Amy Kilpin explains the importance of financial support, and why age-groupers are joining the professionals to be brand ambassadors.

I am often asked how to get sponsors. It’s one of those slightly controversial topics in the realm of age group triathlon, with opinion divided on whether it is worth sponsoring a non-professional in their sport, especially if they already work for a living.

Despite some negativity towards age-group sponsorship, it is happening more and more. There is a wealth of opportunity out there as triathlon gains greater distinction as a sport, and this is paving the way for brands and nonprofessional triathletes to join together.

When I am not pursuing triathlon, I am a freelance marketing consultant, therefore understanding what a brand requires to increase its profile is my speciality. As such, I have a large number of sponsors.

But my skills in marketing and my triathlon exploits are not mutually exclusive. Having worked with most of my sponsors for a number of years, I have gained a good insight into what they are looking for in an ambassador. It may surprise some people to know that they’re not looking for marketing skills, nor are they after a winner.

Ultimately, a brand is looking for visibility within their target markets. Age-group sponsorship is becoming quid pro quo for brands, and guess what?

We can all be great brand ambassadors if we want to. In fact, if you’re an age-grouper, you are exactly what many brands are looking for.

All too often, elite sporting professionals rely on their profile alone as justification for sponsorship.

However, a competitive market environment and an increasing number of people participating in triathlon, has meant there is more choice out there, and brands want more value for their money from the people who represent their business.

In the age of social media, having a few hundred or even a few thousand age-groupers talking about a particular product is of significant value to brands.

It’s the best kind of advertising. What’s more, this is precisely their target audience. The professionals most likely
don’t pay for a lot of their stuff – but age-groupers do. Oh how we like to buy kit. And age-groupers relate to other age-groupers.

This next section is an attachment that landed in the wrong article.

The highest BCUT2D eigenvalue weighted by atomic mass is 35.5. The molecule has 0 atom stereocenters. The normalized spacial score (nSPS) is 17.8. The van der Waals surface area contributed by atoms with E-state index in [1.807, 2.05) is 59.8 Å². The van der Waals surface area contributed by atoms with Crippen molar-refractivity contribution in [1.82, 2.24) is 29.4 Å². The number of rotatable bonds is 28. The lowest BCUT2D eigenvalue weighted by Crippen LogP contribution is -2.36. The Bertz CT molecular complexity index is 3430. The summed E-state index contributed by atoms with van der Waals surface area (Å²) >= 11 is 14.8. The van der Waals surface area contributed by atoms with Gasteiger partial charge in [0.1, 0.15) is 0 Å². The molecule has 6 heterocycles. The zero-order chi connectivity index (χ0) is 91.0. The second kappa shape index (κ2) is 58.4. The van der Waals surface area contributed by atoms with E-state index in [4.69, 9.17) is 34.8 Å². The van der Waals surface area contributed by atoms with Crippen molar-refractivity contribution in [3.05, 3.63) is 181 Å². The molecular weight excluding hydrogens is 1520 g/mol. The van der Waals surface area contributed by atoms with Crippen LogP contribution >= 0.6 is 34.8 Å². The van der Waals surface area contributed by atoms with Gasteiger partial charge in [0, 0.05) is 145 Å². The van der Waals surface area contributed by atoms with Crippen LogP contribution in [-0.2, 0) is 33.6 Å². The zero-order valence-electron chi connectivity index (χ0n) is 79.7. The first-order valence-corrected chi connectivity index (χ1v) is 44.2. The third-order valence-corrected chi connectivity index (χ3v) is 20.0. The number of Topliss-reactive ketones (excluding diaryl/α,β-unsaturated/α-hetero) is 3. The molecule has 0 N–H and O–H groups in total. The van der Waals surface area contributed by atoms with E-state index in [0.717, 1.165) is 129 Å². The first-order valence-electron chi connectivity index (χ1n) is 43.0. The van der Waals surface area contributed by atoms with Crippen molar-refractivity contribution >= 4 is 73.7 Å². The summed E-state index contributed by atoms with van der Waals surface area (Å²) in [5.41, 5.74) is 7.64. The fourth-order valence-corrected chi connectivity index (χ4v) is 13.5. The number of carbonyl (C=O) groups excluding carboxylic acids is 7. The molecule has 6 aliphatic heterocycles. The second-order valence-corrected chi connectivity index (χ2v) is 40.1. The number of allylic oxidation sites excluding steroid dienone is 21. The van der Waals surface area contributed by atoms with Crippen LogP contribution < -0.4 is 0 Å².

It’s more difficult to identify with an elite athlete, as they are so high up in their game. Professional athletes, who stand on the podium for a photo with a logo on their tri-suit, may not generate the same kind of visibility as the age-grouper who is regularly using social media.

And this is why sponsoring an age-grouper works for businesses. I don’t want to take anything away from professional athletes. These guys are our sporting heroes, and they deserve every bit of sponsorship they get. But many brands are branching out to include age groupers in their sponsorship programs, alongside the professionals, and there’s a good reason why.

For weekend warriors who work full-time jobs while trying to balance training and family commitments, the costs of pursuing a triathlon habit are prolific. Therefore, if they can get their favourite kit or product for free, in
return for a bit of fan-posting on Twitter, Facebook, Instagram and YouTube, they are going to do it.

And we should welcome this, because ultimately anything that helps to raise the profile of triathlon, both professionally and non-professionally, is a great thing. At the end of the day, triathlon is business, and brands want their products or services to be known to people within the sport.

If we can help them do that, there is nothing wrong with it. It is a positive arrangement for both the brands and for age-groupers, and as long as triathlon is in the spotlight, all is good in the world.